Feb 02 2018

Which IT Skills Are Most Important to Have in 2018?

Security tops the list of skills that are considered critical for modern IT pros, according to a Spiceworks survey.

If you're an IT professional and you haven't sharpened your cybersecurity skills lately, get cracking.

Security is the top-rated skill IT pros need to have in 2018, according to a survey released by Spiceworks, the online community for IT professionals. In Spiceworks' "2018 IT Career Outlook," 81 percent of respondents targeted security/cybersecurity as a critical skill.

Security barely edged out networking (80 percent) as the most critical skill needed. Infrastructure hardware (79 percent), end-user devices (76 percent), and storage and backup (75 percent) were close behind.

"Although the majority of IT professionals are satisfied with their jobs, many also believe they should be making more money, and will take the initiative to find an employer who is willing to pay them what they're worth in 2018," Peter Tsai, senior technology analyst at Spiceworks, says in a statement. "Many IT professionals are also motivated to change jobs to advance their skills, particularly in cybersecurity. As data breaches and ransomware outbreaks continue to haunt businesses, IT professionals recognize there is high demand for skilled security professionals now, and in the years to come."

The survey was conducted in November and included 2,163 respondents from North America and Europe, according to the Spiceworks statement. Respondents are among the millions of IT professionals in Spiceworks and represent a variety of company sizes, including small and medium-sized businesses and enterprises. Respondents come from a variety of industries, including manufacturing, healthcare, nonprofits, education, government and finance.

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Why Security Tops Must-Have IT Skills in 2018

It's not a surprise that security is the most highly-prized IT skill to have right now, Tsai says in an interview with BizTech, as there is a "general awareness around the need to secure corporate networks." Over the past year there have been a number of high-profile cyberattacks and security vulnerabilities exposed, including the WannaCry ransomware attack, the Petya/Nyeta malware attack and the Meltdown and Spectre chipset exploits.

"Security is a job that's never really done," Tsai notes, since defenders must cover all their vulnerabilities but attackers need to only successfully exploit one to cause damage.

The scope of systems that IT security pros need to defend is "enormous" and they also need to master multiple security disciplines, Tsai says. They must know how to handle security for operating systems, networks and devices, as well as train end users. Even physical security comes into play.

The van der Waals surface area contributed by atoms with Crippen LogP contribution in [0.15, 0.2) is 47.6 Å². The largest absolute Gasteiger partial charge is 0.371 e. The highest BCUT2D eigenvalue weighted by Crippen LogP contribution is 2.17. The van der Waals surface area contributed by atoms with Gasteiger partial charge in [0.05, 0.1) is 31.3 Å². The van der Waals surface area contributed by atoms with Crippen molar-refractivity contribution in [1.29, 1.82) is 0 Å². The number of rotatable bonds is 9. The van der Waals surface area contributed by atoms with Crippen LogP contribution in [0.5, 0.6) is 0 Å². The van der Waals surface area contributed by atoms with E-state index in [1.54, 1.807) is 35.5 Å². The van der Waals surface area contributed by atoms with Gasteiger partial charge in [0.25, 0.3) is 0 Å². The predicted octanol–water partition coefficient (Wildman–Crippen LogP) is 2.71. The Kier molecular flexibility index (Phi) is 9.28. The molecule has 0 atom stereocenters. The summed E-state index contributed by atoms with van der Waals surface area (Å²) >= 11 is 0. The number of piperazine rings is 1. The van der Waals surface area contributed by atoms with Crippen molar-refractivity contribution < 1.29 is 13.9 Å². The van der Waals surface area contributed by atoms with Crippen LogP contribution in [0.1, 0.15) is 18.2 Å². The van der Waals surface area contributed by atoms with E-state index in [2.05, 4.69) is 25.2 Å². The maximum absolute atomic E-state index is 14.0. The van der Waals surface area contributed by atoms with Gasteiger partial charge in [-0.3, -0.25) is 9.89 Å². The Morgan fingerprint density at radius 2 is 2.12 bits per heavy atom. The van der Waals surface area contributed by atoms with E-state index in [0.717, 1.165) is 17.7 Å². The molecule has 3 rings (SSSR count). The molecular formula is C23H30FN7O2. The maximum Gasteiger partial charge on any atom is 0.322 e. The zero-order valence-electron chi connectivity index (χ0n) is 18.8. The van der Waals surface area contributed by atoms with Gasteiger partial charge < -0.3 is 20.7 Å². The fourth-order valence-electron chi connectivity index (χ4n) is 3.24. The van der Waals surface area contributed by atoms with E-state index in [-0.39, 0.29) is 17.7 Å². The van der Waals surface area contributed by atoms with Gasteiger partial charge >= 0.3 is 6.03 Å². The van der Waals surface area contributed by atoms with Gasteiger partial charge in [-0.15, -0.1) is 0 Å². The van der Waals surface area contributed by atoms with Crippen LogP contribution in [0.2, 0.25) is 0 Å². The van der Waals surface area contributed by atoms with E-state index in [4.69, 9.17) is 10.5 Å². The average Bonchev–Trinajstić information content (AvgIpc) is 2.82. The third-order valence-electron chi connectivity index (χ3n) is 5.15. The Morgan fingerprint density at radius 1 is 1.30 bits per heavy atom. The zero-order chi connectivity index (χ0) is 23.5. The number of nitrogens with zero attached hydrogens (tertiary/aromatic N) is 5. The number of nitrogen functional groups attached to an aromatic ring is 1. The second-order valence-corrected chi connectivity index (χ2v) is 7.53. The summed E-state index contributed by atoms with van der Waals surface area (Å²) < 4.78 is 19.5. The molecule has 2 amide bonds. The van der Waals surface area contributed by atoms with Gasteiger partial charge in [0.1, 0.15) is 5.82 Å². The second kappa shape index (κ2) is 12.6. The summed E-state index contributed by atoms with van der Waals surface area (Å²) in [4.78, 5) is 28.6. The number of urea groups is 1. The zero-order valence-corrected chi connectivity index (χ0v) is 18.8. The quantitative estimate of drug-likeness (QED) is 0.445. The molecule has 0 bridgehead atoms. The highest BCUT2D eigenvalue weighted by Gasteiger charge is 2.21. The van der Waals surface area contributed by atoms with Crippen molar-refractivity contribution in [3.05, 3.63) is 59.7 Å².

Perhaps the difficulty of the job explains why, according to the Spiceworks survey, only 19 percent of IT pros reported having advanced security/cybersecurity knowledge.

"Millennial IT pros are the most green when it comes to security: 15 percent reported having advanced cybersecurity skills compared to 22 percent of Gen Xers and 26 percent of baby boomers," the report found.

Organizations can increase their IT staff's cybersecurity skills by offering them training courses or enabling them to receive cybersecurity certifications, Tsai notes. Among the most popular certifications cited by Computer Science Zone include Certified Ethical Hacker, Certified Information Systems Security Professional, Certified Information Systems Auditor, Certified Information Security Manager and Certified in Risk and Information Systems Control.

Organizations can attract talent or encourage staffers to get these certifications by offering continuing education opportunities or at least funding a part of the training, Tsai says. "I think that would be an attractive incentive for a lot of folks," he adds. IT pros are aware that they need to enhance their cybersecurity skills and knowledge, but a lack of time or money to complete training may be holding them back, he says.

More organizations are realizing that they do not have the skill sets, time or knowledge to perform a security audit that "covers all their bases," Tsai says. "So, many people in the community have been inquiring about which providers can perform good penetration tests" and security assessments to find cybersecurity material weaknesses that need to be addressed.

"I think it is a popular option and more organizations are turning to third parties to gain security expertise or just another set of eyes to look at the network for a different point of view," Tsai says.

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